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Introduction

You can perform analysis and testing by executing the Jtest tasks for Gradle for the main project directory. It is not necessary to build the tested project prior to analysis unless you test a multi-module project. We recommend compiling multi-module projects before running analysis by adding the build or assemble task to your command line. Doing so enables Jtest to use artifacts from the local repository, reducing the amount of time necessary to test and analyze code.

In addition, if your project is multi-module, you must execute the tasks for the root project. As a result, Jtest will test or analyze all the subprojects. To test selected subprojects, run the Jtest tasks (jtest, jtest-agent, or affectedTests)  for the root project and the Gradle test task for individual subprojects, see Collecting Coverage for Unit Tests for details.

Running Static Analysis

To perform static analysis on your code:

  1. Ensure that the Jtest Plugin for Gradle is set up (see Configuring the Jtest Plugin for Gradle).
  2. Execute the jtest task. Your command line may resemble the following:

    gradle jtest -I PATH/TO/JTEST/integration/gradle/init.gradle

    The Jtest Plugin for Gradle will collect the necessary build data in the .json file, and analyze your code depending on the test configuration you provided.

  3. Review the analysis results (see Reviewing Results).

(info) By default, test sources are excluded from analysis. To analyze test code, disable the excludeTestSources option; see Jtest Goals Reference for Gradle.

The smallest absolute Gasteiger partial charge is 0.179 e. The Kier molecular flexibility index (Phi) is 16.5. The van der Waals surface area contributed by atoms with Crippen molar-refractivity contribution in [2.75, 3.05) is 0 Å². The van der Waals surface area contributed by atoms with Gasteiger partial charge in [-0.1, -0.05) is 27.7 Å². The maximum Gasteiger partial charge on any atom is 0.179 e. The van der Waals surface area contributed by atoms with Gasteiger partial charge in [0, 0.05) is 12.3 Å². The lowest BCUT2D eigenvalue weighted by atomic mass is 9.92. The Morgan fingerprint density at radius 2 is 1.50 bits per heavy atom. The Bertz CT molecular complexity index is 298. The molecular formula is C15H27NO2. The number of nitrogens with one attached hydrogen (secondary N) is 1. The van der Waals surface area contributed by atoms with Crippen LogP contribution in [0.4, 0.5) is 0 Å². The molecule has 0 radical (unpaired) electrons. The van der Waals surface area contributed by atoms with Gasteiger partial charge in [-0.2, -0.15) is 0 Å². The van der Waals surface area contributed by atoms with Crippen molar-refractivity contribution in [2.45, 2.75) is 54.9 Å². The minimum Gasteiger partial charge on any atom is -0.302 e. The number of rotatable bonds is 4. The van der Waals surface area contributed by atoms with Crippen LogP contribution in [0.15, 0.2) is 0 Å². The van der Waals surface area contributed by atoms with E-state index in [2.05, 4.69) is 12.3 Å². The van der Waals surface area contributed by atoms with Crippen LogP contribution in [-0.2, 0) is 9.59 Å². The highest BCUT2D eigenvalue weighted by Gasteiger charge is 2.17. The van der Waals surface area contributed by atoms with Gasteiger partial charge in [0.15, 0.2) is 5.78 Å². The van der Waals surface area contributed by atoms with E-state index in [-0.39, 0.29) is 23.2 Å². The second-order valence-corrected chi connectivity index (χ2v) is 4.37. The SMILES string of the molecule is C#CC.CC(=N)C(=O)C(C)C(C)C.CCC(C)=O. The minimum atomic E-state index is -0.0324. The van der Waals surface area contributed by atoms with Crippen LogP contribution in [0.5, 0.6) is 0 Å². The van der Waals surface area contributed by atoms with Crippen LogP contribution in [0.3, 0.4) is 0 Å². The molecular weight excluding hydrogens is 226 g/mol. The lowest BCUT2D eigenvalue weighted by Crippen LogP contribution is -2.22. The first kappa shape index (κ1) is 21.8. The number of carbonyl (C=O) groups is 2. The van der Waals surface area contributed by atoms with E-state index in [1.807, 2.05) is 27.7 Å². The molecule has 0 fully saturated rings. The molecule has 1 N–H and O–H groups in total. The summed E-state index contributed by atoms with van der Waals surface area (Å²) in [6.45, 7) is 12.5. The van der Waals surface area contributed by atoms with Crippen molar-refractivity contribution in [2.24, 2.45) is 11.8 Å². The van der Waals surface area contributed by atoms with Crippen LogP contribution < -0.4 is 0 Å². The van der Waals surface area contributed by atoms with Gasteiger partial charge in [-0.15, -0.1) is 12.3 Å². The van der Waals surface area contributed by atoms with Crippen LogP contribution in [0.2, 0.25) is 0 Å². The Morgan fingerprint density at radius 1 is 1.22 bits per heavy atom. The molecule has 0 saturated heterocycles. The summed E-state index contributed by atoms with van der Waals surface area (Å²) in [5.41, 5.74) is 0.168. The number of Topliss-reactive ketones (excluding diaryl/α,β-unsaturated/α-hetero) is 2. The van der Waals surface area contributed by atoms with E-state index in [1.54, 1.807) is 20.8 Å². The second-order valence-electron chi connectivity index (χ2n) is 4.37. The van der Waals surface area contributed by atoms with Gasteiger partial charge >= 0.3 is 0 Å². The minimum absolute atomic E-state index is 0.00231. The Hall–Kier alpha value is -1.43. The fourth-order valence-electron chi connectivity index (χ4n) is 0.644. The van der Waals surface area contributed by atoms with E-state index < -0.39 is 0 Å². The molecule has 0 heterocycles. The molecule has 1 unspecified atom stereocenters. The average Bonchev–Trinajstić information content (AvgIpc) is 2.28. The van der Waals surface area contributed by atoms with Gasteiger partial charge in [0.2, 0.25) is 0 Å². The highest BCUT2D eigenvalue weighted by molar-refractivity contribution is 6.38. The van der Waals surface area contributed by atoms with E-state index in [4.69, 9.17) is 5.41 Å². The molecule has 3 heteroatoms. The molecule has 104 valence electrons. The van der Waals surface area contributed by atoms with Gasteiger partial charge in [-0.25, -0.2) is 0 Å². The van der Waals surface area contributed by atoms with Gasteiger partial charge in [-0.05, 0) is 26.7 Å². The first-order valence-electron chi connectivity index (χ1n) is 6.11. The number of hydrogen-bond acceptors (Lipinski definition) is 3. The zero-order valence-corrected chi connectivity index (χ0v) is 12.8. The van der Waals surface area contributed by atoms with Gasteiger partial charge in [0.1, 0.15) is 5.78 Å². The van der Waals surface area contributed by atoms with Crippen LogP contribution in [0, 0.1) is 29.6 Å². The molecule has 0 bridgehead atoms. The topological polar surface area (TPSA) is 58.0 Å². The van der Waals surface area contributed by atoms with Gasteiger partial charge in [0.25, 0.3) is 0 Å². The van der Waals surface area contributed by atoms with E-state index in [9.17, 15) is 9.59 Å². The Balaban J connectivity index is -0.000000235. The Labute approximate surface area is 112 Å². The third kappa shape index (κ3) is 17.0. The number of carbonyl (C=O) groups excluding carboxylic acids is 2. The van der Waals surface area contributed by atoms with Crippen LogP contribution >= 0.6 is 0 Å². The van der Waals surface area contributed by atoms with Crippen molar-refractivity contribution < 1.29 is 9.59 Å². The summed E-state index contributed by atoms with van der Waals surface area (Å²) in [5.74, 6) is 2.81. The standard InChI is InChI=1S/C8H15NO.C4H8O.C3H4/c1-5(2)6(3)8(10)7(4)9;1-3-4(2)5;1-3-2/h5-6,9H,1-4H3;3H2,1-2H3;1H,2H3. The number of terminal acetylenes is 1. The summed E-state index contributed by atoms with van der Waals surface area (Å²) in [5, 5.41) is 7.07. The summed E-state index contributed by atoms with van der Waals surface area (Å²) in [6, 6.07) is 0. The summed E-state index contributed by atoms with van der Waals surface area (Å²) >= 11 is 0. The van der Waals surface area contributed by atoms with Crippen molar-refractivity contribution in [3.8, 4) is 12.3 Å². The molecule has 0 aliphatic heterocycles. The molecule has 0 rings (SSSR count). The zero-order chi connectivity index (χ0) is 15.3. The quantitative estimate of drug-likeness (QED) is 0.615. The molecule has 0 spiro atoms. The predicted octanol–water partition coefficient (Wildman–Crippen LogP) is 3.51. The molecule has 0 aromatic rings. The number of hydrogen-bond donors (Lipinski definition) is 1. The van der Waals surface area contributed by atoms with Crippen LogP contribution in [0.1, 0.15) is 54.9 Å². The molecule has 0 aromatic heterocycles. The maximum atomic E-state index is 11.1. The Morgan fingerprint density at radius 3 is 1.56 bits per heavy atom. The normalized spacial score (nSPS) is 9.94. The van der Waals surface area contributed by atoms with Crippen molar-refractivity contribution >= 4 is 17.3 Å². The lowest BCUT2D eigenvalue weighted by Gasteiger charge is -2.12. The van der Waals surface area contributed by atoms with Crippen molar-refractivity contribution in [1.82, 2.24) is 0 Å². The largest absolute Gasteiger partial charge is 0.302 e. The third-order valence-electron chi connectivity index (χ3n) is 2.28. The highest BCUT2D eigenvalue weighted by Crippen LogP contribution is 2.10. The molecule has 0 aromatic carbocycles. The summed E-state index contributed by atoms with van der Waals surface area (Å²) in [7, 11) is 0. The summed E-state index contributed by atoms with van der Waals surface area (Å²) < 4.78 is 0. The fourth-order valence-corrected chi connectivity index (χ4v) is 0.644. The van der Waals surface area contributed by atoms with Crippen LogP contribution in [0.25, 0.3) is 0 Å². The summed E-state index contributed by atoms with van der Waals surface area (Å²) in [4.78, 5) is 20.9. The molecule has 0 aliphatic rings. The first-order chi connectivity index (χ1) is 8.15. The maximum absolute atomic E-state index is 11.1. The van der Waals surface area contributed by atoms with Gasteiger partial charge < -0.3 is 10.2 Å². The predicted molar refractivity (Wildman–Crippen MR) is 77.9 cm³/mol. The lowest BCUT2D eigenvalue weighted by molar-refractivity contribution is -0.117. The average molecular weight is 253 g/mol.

Executing and Collecting Coverage for Unit Tests

You can include unit test results in the Jtest report by running your tests with the jtest and jtest-agent tasks, and the dedicated Unit Tests built-in test configuration:

  1. Ensure that the Jtest Plugin for Gradle is set up (Configuring the Jtest Plugin for Gradle).
  2. Execute Gradle tasks in the following order:
    - the jtest-agent task
    - the test (or build) task to ensure that unit tests are executed
    - the jtest task
      Your command line may resemble the following:

    gradle clean jtest-agent test jtest -Djtest.config="builtin://Unit Tests"

By default, Jtest collects coverage data for executed tests. To disable collecting coverage, enable the jtest.coverage.skip option (see Jtest Tasks Reference for Gradle for details).

It you're testing a multi-module project, Jtest, by default, collects coverage information for all subprojects of the root project. To collect coverage for selected subprojects, modify your command line to execute the Gradle test task for the subprojects you want to test. Your command line may resemble the following:

gradle clean jtest-agent subproject1:test subproject2:test jtest -Djtest.config="builtin://Unit Tests"

(info) If you skip a test by calling a method from the org.junit.Assume (JUnit 4) or org.junit.jupiter.api.Assumptions (JUnit 5) class, Jtest collects coverage for code lines executed before the method is called. This coverage information is not associated with any test in the coverage report.

Collecting Application Coverage

Jtest's coverage agent allows you to collect coverage data during manual or automated tests performed on a running application. See Application Coverage for information about collecting application coverage with Jtest.

Test Impact Analysis

You can extend the capabilities of the Jtest Plugin for Gradle with test impact analysis. It allows you to you to identify and re-run only the tests that are affected by your changes, eliminating the time and effort required to execute a large number of unaffected tests. To perform test impact analysis of your project, you need to:

  1. Configure the test impact analysis plugin.